Author Topic: The Amp Hour #571 - Rube Goldbergs in Spaaaace - Who's using PLC's?  (Read 1471 times)

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Online IanJ

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Dave asked, who's using PLC's?

Back in the 90's/2000's I did a lot of PLC programming using Mitsubushi System-Q/Q-Series PLC's & IEC Developer software. This wasn't ladder logic (but you could still write it), it was more graphical.
Really nice to use, you designed or used existing blocks and tied them together. You could still go online with IEC and see all your live data.
I played with Siemens, Allen-Bradley and Toshiba PLC's a little.........but no comparison IMHO!

This is IEC Developer:-

« Last Edit: January 03, 2022, 11:49:41 am by IanJ »
Ian Johnston - Manufacturer of the PDVS2, PDVS2mini & author of the free WinGPIB app.
Website & Online Shop: www.ianjohnston.com
YT Channel (electronics repairs & projects): www.youtube.com/user/IanScottJohnston
 

Offline HuronKing

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Re: The Amp Hour #571 - Rube Goldbergs in Spaaaace - Who's using PLC's?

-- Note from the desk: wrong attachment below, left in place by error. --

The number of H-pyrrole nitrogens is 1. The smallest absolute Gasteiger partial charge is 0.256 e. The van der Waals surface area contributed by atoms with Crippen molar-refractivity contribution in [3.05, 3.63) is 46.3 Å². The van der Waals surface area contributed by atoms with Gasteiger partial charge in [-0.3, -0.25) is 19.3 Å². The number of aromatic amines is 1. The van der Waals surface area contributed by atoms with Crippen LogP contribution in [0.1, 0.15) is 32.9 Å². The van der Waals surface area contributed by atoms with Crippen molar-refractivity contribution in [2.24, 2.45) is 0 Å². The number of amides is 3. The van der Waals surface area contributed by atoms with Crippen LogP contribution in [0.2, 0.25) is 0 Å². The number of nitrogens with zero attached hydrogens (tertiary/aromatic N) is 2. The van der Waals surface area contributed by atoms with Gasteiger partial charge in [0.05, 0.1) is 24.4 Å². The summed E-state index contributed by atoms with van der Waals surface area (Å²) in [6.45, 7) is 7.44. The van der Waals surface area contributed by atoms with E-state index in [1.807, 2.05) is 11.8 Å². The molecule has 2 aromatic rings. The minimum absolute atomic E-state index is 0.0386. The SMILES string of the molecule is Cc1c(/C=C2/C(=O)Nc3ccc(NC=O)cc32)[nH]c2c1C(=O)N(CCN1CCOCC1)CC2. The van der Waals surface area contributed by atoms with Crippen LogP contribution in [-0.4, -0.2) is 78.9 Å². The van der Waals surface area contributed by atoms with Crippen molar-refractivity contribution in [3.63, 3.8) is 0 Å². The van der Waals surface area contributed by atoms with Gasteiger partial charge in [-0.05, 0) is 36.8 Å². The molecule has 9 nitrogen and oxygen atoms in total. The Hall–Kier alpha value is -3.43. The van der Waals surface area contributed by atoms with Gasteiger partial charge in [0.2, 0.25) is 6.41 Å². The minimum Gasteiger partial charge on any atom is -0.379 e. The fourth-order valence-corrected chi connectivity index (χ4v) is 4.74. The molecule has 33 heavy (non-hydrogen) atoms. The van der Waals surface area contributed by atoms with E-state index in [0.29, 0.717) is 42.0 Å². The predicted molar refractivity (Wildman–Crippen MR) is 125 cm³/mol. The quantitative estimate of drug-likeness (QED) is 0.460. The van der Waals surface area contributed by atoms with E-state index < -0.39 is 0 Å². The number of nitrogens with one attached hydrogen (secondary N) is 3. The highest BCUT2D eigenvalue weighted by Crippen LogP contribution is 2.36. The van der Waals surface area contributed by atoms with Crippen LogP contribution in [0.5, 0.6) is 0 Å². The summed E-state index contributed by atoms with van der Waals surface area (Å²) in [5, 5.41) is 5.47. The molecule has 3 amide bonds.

« Reply #1 on: January 03, 2022, 02:45:04 pm »
My day job involves PLC programming and troubleshooting. It's mainly Allen-Bradley stuff, RSLogix500 and RSLogix5000 programming environments.

A lot of that is being gradually upgraded to Beckhoff CX2030 in TwinCAT3 Visual Studios though.
 

Offline H.O

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Re: The Amp Hour #571 - Rube Goldbergs in Spaaaace - Who's using PLC's?
« Reply #2 on: January 07, 2022, 02:22:00 pm »
Yeah, these days most development environments for industrial PLC supports the IEC-61131 standard which in turns defines a couple of different "languages" that can be used, Ladder Diagram being ONE of them. The IEC in GX IEC Developer that Ian shows a screenshot from comes from the fact that tool is IEC-61131 compatible where the older version, simply called GX developer was not. Today I think their (Mitsubishis) recommended tool is GXWorks3. 

I'd say that for anything but the most basic projects you end up using a mix of the different "languages". Dave mentions a state machine for example, that's pretty much what SFC is, you don't need to do an FSM using discrete ladder logic.

Anyway, yes Ladder Diagram is definitely used each and every day but its "definition" might have changed a bit since the 70's. It's not just contacts and coils. In fact, what Ian shows IS Ladder Diagram (as shown by the [LD] designator next to the POU (Program Organization Unit) name in the project tree)
 


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